I don’t think I will ever get “better” after having seen that.  I think this is the kind of knowing that stays with you.  I can reach into my pocket, now, and find it there.


I couldn’t talk to anyone at the funeral about the funeral.  I could talk to them at considerable length on any other topic: the cookies Brenna brought for the potluck, the comparative virtues of Subway over Blimpie, but not the atomized man we were there ostensibly to mourn.  When the time came, when the microphone was being passed around, I couldn’t say anything.  I waved it away like a teetotaler.

This is what I should have said:

When I was four, the birdhouse that had hung since my earliest memory became home to a family of swallows.  I could hear the chicks inside, day after day, until I no longer heard them.  The birdhouse slowly became a grey sphere until it was not a house for birds but a house for wasps.

I took to throwing rocks at the hive from the middle of the backyard, and when I had thrown all the nearby rocks I gathered more from the front yard and threw those.  Occasionally I would actually hit it, flecks and shreds would fly off and it would swing gently on the wire that held it to the branch.  There was something unseemly about trading musically inclined chicks for carnivorous insects.  I understood even then that it was a bullshit trade.  My antics ended up more or less as you’d expect, with a constellation of stings up my right arm.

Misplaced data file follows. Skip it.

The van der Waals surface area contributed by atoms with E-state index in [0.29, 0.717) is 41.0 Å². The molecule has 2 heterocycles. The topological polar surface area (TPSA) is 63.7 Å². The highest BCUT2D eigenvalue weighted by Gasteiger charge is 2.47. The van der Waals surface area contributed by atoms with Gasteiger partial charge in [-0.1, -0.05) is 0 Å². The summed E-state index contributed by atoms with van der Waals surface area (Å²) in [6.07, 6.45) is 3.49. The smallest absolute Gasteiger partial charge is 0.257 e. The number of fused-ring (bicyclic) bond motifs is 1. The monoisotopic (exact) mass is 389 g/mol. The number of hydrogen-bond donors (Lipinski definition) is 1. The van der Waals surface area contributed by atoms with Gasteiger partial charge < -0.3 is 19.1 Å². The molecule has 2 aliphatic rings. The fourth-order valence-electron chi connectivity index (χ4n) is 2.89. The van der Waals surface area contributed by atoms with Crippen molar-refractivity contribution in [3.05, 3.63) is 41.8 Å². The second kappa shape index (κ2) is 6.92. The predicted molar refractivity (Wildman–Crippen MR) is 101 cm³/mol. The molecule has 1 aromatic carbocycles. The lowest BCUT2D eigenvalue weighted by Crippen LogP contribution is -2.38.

My dad wasn’t home a lot, but this time he was.  He asked me what had happened, I told him, and his face became unlike a person’s face.  Then, he told me to stay inside.  He rolled an empty steel drum across the yard, underneath the hive, and then he built a fire in it while they stung and stung him.  I saw him wipe handfuls of wasps off his arms.  They stung him when he came back with a pair of bolt cutters, and they stung him when he clipped through the wire and the little house fell into the fire and burned.